• mainspring (long, rectangular cross-section spring that stores the kinetic energy from winding the crown)
  • escapement (consists of pallets, escape wheel, and balance spring; acts as a brake to regulate the energy released from the mainspring)
  • jewels (synthetic rubies positioned in high-friction areas; used as bearings to reduce wear when metal rubs against metal) -- see this for an interesting background + guide

First, turning the crown provides potential energy that is stored in the mainspring. The mainspring barrel that houses this then spins a gear train that scales up the speed from mainspring rotation, as the energy is transmitted toward the escapement. The escapement oscillates to release this raw energy in regular rhythms, turning the hours and minutes hands only after a certain number of beats. Here's a nice picture showing an exploded view of a watch with the components, and here's another one with good vocab too.

And without further ado, let's get down to business.

Step 5: Watch #1 (Timex): Opening the Case and Removing the Movement

This watch is a small mechanical one made by Timex. I had three small Timex watches, and the movements were actually all the same once I disassembled them.

The movement of a watch is enclosed in a case for protection. The back of the case usually has a slight ledge to provide purchase for levering it up and off. Sometimes fingernails will suffice, but more often you'll need to run a sharp edge along the crevice underneath the back to gently wiggle it off. Be VERY careful with sharp blades, and make sure you know where your fingers are at all times! If you're worried about using that, try using a screwdriver (or awl if you have one).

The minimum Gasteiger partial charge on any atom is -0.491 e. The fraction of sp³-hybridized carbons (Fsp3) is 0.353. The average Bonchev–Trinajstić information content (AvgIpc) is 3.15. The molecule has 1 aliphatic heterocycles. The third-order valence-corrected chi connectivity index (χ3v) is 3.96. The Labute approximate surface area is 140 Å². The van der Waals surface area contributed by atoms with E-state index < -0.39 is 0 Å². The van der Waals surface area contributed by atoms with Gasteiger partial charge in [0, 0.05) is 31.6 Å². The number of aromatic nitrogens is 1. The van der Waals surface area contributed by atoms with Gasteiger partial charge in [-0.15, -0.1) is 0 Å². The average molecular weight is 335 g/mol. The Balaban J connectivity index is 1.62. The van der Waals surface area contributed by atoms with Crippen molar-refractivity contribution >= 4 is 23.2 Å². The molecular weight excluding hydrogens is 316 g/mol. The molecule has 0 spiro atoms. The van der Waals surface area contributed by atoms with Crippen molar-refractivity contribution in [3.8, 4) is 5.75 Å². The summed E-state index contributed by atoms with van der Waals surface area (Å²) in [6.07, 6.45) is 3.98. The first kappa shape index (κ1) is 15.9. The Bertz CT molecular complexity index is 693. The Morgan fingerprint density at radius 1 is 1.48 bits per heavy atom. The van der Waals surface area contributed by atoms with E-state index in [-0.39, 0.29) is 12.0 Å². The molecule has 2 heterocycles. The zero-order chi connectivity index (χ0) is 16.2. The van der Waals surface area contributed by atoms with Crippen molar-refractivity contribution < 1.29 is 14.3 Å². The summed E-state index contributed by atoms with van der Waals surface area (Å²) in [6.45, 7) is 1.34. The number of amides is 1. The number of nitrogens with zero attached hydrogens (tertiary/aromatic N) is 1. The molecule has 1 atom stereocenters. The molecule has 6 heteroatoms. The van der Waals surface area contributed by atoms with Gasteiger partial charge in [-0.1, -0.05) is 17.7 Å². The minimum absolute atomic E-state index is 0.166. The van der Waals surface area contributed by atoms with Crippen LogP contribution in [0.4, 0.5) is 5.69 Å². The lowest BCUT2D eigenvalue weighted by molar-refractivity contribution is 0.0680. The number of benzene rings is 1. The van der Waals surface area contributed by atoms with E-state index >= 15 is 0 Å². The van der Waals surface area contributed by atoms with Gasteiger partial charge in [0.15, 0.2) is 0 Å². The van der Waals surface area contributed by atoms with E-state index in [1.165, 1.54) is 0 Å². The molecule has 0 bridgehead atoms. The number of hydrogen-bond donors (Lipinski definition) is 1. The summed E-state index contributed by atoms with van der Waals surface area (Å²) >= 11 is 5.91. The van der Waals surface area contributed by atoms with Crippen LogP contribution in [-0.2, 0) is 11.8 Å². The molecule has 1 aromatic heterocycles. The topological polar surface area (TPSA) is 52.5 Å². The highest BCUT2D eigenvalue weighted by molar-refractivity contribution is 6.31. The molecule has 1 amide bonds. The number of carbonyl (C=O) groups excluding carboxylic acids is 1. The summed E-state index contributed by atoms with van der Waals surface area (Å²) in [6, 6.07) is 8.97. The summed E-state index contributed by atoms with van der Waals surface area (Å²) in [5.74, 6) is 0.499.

In older watch movements, there may be case retaining screws that need to be removed before the movement can be accessed. I didn't encounter any, but just keep this in mind if the back isn't coming off no matter what you try.

edit (2/18/17): Thanks to NomadHobbyist for sharing: You can use a pair of needle nose pliers to open a screw off case back like the one shown in the fifth picture above. You have to pinch the opposite notches and unscrew it.

Step 6: Watch #1: Watch Dial Et Al

Take care of the watch dial first. Usually they have little feet/prongs that keep them in place (see third picture above) so flip the movement over to find them. Then simply pry up the prongs to release the watch dial.

The dial will have an hour wheel and cannon pinion attached, along with the hands. Just gently pry up the hour wheel to release everything, since the hands are usually fastened by pressure fit along with a thin washer. Do this with the hands facing your table though, as they'll want to fly away. There are specialized instruments to safely remove the hands (aptly called a hands remover), but again: for disassembly, I simply want to harvest the gears and components and don't care about putting the watch back together again.